In Kurdistan, China has the means to develop this relationship on several fronts. In areas of trade and energy, the Kurdish economy is closely connected to China, while in other areas like culture, education, and soft power, the relationship is rapidly evolving. Kurdistan is awash with Chinese goods. Iraqi Arabs and Kurds alike are huge consumers of these goods, though China itself is largely unknown to the masses and the elites.
Now, China appears to be introducing itself; the number of books on China and Chinese leaders translated into the Kurdish language is rising. Kurdish scholars are writing on ancient silk roads, the one belt one road policy, and other areas related to China’s rise. Some works are scholarly works, while others are hagiographies or purely propaganda. On an institutional level, a centre for Chinese language learning has opened at the Salahaddin University-Erbil. There is also a plan for opening a Kurdish language department at Peking University.
In contrast to these developments within Kurdistan, the relationship remains imbalanced. Kurds have no notable presence or influence in China. As one Kurdish businessman who works in China put it, business and economic interests are the only way to exert influence there. Moreover, when it comes to the question of Erbil’s relationship with Baghdad, China rarely comments on Kurdish issue. When it does, it remains firm on its official line, adhering to a policy of non-interference in other countries’ internal affairs and generally taking a dim view of minorities or independence movements around the world.
Even so, this one-sided relationship has a real likelihood of impacting Kurdistan. The clearly growing interest in China within Kurdistan also raises the question of how it could affect the relationship between the KRG and the United States, and ultimately the character of Iraqi Kurdistan itself. Can these two powers both be in Iraq, especially as U.S. policy increasingly seeks to limit its involvement in the region? To grasp the full impacts of that change on the Kurds, one has to compare the early post-Cold-War era of the past few decades to the possible new world.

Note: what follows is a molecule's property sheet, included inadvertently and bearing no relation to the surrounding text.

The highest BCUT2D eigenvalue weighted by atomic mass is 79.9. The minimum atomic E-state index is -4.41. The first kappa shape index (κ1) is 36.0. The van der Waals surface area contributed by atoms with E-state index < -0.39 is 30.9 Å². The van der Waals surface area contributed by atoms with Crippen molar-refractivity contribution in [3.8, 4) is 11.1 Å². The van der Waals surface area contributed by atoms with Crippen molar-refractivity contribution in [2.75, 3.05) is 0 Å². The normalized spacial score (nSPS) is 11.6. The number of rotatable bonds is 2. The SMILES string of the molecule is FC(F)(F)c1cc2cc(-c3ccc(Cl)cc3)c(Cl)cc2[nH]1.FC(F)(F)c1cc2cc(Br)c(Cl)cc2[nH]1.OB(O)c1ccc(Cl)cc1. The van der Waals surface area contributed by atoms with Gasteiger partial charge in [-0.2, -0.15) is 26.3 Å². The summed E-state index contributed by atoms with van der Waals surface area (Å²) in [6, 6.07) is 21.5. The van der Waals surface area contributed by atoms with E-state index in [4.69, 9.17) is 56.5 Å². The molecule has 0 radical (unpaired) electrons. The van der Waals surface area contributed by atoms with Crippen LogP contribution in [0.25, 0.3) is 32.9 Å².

The very emergence of Iraqi Kurdistan is a result of the post-cold-war global order with its catalyst in the first Gulf War—a unipolar liberal order dominated by the United States. During these three decades, the Kurds have been provided with protection, recognition, and self-government. A plethora of civil society actors, media outlets, and institutions emerged and engaged in discourse on human rights, democracy, and good governance familiar to the Kurdish public.
Still, Iraq as a country is struggling. In spite of having all the ingredients of becoming a developed country—resources, population and history—Iraq never quite made it. Nor did Iraq benefit from the last Cold War. One wonders how the new twenty-first century cold war will impact the country. Most notably for Kurds, the new global dynamics have emboldened newly emerging powers to expand at the expense of enclaves similar to Kurdistan—namely Crimea, Kashmir, and most recently Hong Kong—in ways that should be concerning.
China’s presence in Erbil is just one signal that the world order is changing. But Kurds must also make informed decisions in how they participate in and internalize this shift. A turn towards China, while potentially appealing at present, can potentially challenge the Kurdistan region’s developments both directly and indirectly. If China becomes a political role model, Iraq will likely return to the past: centralization, depoliticizing the public sphere, and without room for differences. Any change in the current equation will also provide an opportunity for those local actors with no desire for democracy, gender equality, plurality, and other characteristics of liberalism to implement their agenda more vehemently.